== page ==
SERIES: Pursuing Voyageurs #1
GENRE: Inspirational Historical Fiction
RELEASE DATE: July 16, 2018
In 1788, Aria Stonewood is chased from her home in the New England colonies after being accused of murder and abducting twin baby girls.
Hiding a secret, Aria travels west deep into the north-woods of the Minnesota territory. She seeks shelter at a French trading post that is run by a former priest and meets Francois Marcks; both of whom distrust her and do not want her staying there.
But with the dangers of winter coming they have no choice but to reluctantly let her stay unaware of what the coming winter will bring to their door.
Growing up in Northwestern Minnesota, Emily spent the long winter days dreaming and creating stories. She loves the mild summers and cold, wind swept state so much that she incorporates the landscape and small towns into her stories. A life-long book dragon, Emily is fulfilling her dream by writing novels.
Inspiration Behind the Story & Interesting Research for the Story
Each of my stories start out with two random ideas and me trying to figure a way for them to fit together in an interesting way that also fits in with my genre. In hopes that my readers and I will want to read it afterwards. This story is no different.
The two random ideas for this story: 1) a wanted poster and 2) a crazy, attention loving magpie. Yep.
I struggled for awhile trying to figure out how this was going to work. Even through it away and tried to come up with a different pairing. It would not leave me be.
The real inspiration that jump started the story was an exhibit, you know one of the temporary travelling ones, called ‘Fur Traders in Minnesota’. And the thought hit me, no really, I had a migraine for two days afterward. I had never seen nor read a book written about the French/American fur trade that was not a documentary, history essay, or detailed lists for reenactors. I Googled the topic thinking that there had to be at least one romance novel set during that time period. Needless to say, I still have not found one besides my own. So, telling myself that I was going to change that fact and write possible the first historical romance about the fur trade.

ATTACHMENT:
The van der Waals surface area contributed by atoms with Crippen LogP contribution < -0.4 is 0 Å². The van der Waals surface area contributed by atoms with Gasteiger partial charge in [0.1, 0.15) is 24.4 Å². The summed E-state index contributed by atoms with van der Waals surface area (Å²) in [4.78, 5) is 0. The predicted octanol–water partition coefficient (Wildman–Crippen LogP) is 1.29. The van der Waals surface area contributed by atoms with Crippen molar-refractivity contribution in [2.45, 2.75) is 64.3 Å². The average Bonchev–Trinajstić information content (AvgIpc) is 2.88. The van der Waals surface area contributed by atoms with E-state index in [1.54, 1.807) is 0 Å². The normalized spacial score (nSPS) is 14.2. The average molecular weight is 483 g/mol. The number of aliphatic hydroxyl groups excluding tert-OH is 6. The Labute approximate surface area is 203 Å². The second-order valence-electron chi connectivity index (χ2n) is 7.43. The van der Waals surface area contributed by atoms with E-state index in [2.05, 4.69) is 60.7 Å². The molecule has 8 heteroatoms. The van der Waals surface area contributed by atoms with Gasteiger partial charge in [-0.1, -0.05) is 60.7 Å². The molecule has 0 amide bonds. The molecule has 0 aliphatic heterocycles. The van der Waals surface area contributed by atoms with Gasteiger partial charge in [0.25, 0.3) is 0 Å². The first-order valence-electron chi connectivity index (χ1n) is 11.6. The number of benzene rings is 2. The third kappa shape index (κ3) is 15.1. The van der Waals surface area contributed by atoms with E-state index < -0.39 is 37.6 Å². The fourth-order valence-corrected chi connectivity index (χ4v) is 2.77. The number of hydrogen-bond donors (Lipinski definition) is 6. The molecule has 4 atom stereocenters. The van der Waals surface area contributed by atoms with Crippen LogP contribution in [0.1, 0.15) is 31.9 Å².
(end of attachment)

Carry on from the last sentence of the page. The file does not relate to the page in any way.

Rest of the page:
And just like that the Magpie and wanted poster fits together.
I then spent the next six months researching and learning all that I could about the Fur Trade. To be honest I really did not know that much.
A few interesting things that I learned while researching this book, were:
The Voyageurs were very musical. Maybe not all of them. But music was a big part of their daily lives and they were responsible for writing a lot of Canada’s traditional music. They would sing and play music on the canoes to help keep everyone (those that were paddling) in rhythm and motivated when times got rough and tiring.
Which leads me to my next bit.
The boats men who paddled the canoes had to do fifty-five strokes a minute (Oh, My Giddy Aunt!) and had to keep that pace up for about eighteen hours a day, seven days a week, for four to six weeks at a time (this was the average time it takes to get from one destination to another). It’s crazy.
The birch bark canoes of the day were not our modern two-three person sized, the two most common were 1) the Montreal Canoe, it was thirty-forty feet long, weight two-hundred pounds, and could hold eight to sixteen people plus supplies or a total of about four tons. 2) the North Canoe, it was eighteen- twenty feet long, light enough to be carried by two people, and could hold two to six voyageurs plus supplies or a total of about one and one-half tons.
Wow!!! I have read about voyageurs but almost always as secondary characters, to my recollection. I’ve always wanted to know more about them. And – hello – 55 paddle strokes in a minute?? I’d be lucky to get ONE done in 55 minutes! haha!!
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What about you? What interests you most about Chasing the Hunter?